Yuanyuan (Kevin) Liu

Yuanyuan (Kevin) Liu has been awarded an American Heart Association Predoctoral Fellowship for his research.  Yuanyuan is a graduate student in Biological Sciences in Professor Ben Szaro’s lab. The funding is for 2 years with a $20,000/yr stipend.  The title of his award is: "Studies of an RNA binding protein and its mRNA targets during central nervous system axon regeneration."  Of 115 proposals received, Yuanyuan’s was among the top 6 percent.  More specific details about Yuanyuan’s study may be found below. 

After a stroke, patients frequently recover only partially due to the disruption of connections between neurons. In the human brain, axons which mediate these connections, generally fail to regenerate beyond the lesion site. In contrast, injured central nervous system neurons in lower vertebrates, such as the frog, can often fully regenerate. Yuanyuan Liu is using the regenerating optic nerve of the frog Xenopus laevis as a model system to study the mechanisms of successful central nervous system axon regeneration.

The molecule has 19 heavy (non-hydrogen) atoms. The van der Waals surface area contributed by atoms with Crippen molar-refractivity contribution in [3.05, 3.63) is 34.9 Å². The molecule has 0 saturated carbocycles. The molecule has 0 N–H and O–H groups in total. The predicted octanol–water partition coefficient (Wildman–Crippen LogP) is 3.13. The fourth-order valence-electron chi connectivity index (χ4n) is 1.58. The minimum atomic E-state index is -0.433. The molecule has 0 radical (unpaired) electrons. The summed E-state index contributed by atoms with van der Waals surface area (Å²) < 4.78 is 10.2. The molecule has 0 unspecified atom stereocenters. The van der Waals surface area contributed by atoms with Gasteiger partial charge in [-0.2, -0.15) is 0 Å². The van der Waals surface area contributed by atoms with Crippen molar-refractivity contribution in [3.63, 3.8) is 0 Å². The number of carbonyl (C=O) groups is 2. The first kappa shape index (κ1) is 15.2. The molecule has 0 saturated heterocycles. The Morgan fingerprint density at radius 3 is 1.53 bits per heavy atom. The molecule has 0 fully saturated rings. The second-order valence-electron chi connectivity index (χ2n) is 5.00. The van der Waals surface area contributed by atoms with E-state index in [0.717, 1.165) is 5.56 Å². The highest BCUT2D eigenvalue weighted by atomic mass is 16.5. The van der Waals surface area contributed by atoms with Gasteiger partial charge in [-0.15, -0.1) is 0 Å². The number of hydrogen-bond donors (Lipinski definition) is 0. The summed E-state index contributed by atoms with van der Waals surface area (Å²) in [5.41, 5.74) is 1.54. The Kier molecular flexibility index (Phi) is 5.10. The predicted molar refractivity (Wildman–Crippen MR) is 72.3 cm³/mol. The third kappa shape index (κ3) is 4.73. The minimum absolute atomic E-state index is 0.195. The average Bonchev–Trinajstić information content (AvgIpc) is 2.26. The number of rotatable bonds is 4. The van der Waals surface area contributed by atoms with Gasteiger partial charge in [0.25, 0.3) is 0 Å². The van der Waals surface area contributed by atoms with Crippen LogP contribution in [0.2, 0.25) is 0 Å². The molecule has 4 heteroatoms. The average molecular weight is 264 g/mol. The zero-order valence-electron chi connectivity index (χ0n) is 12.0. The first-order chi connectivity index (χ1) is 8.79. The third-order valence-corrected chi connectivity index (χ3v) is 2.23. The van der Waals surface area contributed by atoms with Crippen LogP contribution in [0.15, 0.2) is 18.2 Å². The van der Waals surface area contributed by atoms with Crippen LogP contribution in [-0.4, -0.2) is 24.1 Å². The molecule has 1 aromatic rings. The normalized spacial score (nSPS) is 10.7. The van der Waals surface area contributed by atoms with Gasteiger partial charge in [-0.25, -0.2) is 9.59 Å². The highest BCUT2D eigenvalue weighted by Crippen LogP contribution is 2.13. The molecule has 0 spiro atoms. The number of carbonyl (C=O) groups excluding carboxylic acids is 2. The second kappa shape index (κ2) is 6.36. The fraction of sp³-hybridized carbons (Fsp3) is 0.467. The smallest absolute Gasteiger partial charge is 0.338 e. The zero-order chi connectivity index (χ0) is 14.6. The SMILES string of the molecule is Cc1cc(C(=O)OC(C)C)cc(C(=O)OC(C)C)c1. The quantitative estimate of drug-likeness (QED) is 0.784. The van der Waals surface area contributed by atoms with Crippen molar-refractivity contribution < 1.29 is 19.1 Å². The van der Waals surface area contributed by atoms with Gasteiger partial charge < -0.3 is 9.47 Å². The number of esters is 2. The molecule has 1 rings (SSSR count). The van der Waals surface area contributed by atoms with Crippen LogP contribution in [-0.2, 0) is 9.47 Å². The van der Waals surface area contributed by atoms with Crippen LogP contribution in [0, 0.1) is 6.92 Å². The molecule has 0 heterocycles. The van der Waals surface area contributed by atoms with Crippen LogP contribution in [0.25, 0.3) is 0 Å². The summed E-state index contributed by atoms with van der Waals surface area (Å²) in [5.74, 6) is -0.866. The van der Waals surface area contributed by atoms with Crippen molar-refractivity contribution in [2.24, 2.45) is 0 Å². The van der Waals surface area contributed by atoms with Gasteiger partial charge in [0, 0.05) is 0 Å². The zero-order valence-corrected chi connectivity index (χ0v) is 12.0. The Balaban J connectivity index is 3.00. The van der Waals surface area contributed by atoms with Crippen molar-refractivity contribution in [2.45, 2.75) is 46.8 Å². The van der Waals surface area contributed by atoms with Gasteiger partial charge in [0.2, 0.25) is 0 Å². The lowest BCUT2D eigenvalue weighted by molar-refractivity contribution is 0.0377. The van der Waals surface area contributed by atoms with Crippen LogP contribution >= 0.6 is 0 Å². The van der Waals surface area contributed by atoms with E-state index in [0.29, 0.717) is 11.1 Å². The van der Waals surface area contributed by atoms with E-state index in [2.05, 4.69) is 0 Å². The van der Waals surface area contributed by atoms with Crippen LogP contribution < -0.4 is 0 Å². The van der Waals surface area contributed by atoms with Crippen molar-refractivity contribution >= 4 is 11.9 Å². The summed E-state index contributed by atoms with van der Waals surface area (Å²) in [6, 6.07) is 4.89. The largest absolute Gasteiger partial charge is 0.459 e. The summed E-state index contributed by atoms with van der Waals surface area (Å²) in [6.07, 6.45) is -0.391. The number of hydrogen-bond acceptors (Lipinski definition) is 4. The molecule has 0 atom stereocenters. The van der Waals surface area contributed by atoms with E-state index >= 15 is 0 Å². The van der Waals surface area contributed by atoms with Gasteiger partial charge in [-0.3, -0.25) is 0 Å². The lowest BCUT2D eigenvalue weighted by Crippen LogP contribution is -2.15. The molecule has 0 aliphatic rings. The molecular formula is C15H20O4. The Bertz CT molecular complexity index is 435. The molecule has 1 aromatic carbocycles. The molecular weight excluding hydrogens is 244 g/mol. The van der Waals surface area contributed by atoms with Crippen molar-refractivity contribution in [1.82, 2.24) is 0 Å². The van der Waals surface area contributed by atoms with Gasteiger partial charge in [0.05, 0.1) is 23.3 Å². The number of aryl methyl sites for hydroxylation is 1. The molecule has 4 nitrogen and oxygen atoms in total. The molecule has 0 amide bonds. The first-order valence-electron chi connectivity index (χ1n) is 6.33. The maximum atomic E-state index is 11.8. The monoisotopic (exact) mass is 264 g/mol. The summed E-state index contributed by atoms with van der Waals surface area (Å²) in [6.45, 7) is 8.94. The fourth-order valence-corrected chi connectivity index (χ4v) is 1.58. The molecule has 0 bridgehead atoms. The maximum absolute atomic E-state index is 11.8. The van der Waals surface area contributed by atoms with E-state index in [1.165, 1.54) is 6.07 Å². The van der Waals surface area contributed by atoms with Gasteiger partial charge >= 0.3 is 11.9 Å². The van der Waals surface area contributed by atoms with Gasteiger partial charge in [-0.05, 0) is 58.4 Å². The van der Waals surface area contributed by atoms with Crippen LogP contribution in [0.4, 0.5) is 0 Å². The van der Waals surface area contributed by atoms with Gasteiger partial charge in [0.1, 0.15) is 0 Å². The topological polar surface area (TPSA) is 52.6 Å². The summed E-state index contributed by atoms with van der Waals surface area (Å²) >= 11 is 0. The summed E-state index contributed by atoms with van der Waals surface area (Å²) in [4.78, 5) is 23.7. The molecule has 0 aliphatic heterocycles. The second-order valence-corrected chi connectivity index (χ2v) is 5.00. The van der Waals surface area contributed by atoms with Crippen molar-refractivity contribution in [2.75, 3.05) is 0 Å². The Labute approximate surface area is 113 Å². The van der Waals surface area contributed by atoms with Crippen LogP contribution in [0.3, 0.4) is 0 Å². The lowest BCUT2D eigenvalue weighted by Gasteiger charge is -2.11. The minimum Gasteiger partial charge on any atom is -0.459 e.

Recent studies have shown that a class of proteins known as RNA binding proteins plays an important role in controlling axonal growth-associated changes in protein expression during optic nerve regeneration. Yuanyuan’s project focuses on two related questions: 1) Does a particular RNA binding protein, called hnRNP K, play an important role during successful optic nerve regeneration? 2)  If so, what RNAs does it bind to and how does it regulate them?   To answer these questions, Yuanyuan will suppress the expression of hnRNP K during optic nerve regeneration and measure its effects on regeneration. Yuanyuan will also apply gene arrays to identify potential hnRNP K targets and then study how hnRNP K regulates them during optic nerve regeneration.

The long-term biomedical significance of this groundbreaking study is to promote the research of regeneration of damaged central nerve fibers after severe brain damage, for example, ischemic stroke and brain trauma. Such research will provide useful information for how to enhance axon regeneration after brain injury, which may eventually prove beneficial for the functional recovery of stroke patients.